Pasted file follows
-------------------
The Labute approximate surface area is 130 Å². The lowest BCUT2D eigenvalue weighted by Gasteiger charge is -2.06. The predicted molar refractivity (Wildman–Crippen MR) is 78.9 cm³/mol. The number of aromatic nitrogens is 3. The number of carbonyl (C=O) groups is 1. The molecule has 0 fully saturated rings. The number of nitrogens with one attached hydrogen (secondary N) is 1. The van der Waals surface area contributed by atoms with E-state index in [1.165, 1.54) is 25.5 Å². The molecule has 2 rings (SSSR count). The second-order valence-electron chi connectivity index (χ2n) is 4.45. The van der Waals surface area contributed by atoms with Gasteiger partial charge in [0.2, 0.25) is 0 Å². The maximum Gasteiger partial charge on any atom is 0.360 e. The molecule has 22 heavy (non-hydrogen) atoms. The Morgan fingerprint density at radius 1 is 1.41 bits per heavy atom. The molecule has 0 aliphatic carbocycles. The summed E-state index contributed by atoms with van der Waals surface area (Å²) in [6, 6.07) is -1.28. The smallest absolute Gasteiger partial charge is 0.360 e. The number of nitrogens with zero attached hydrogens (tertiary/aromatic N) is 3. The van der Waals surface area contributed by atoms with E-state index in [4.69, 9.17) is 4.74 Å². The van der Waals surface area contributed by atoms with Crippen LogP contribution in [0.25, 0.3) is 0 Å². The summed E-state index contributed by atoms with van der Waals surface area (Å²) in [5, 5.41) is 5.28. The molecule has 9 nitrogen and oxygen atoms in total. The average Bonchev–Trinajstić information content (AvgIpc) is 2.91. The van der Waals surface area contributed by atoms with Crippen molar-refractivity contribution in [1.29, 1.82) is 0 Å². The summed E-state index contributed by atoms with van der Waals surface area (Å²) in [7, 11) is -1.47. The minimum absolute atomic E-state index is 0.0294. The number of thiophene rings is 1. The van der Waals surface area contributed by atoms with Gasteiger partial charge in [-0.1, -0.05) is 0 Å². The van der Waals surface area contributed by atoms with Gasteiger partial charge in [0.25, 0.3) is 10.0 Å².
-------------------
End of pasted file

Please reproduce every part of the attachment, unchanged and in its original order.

The Labute approximate surface area is 130 Å². The lowest BCUT2D eigenvalue weighted by Gasteiger charge is -2.06. The predicted molar refractivity (Wildman–Crippen MR) is 78.9 cm³/mol. The number of aromatic nitrogens is 3. The number of carbonyl (C=O) groups is 1. The molecule has 0 fully saturated rings. The number of nitrogens with one attached hydrogen (secondary N) is 1. The van der Waals surface area contributed by atoms with E-state index in [1.165, 1.54) is 25.5 Å². The molecule has 2 rings (SSSR count). The second-order valence-electron chi connectivity index (χ2n) is 4.45. The van der Waals surface area contributed by atoms with Gasteiger partial charge in [0.2, 0.25) is 0 Å². The maximum Gasteiger partial charge on any atom is 0.360 e. The molecule has 22 heavy (non-hydrogen) atoms. The Morgan fingerprint density at radius 1 is 1.41 bits per heavy atom. The molecule has 0 aliphatic carbocycles. The summed E-state index contributed by atoms with van der Waals surface area (Å²) in [6, 6.07) is -1.28. The smallest absolute Gasteiger partial charge is 0.360 e. The number of nitrogens with zero attached hydrogens (tertiary/aromatic N) is 3. The van der Waals surface area contributed by atoms with E-state index in [4.69, 9.17) is 4.74 Å². The van der Waals surface area contributed by atoms with Crippen LogP contribution in [0.25, 0.3) is 0 Å². The summed E-state index contributed by atoms with van der Waals surface area (Å²) in [5, 5.41) is 5.28. The molecule has 9 nitrogen and oxygen atoms in total. The average Bonchev–Trinajstić information content (AvgIpc) is 2.91. The van der Waals surface area contributed by atoms with Crippen molar-refractivity contribution in [1.29, 1.82) is 0 Å². The summed E-state index contributed by atoms with van der Waals surface area (Å²) in [7, 11) is -1.47. The minimum absolute atomic E-state index is 0.0294. The number of thiophene rings is 1. The van der Waals surface area contributed by atoms with Gasteiger partial charge in [-0.1, -0.05) is 0 Å². The van der Waals surface area contributed by atoms with Gasteiger partial charge in [0.25, 0.3) is 10.0 Å².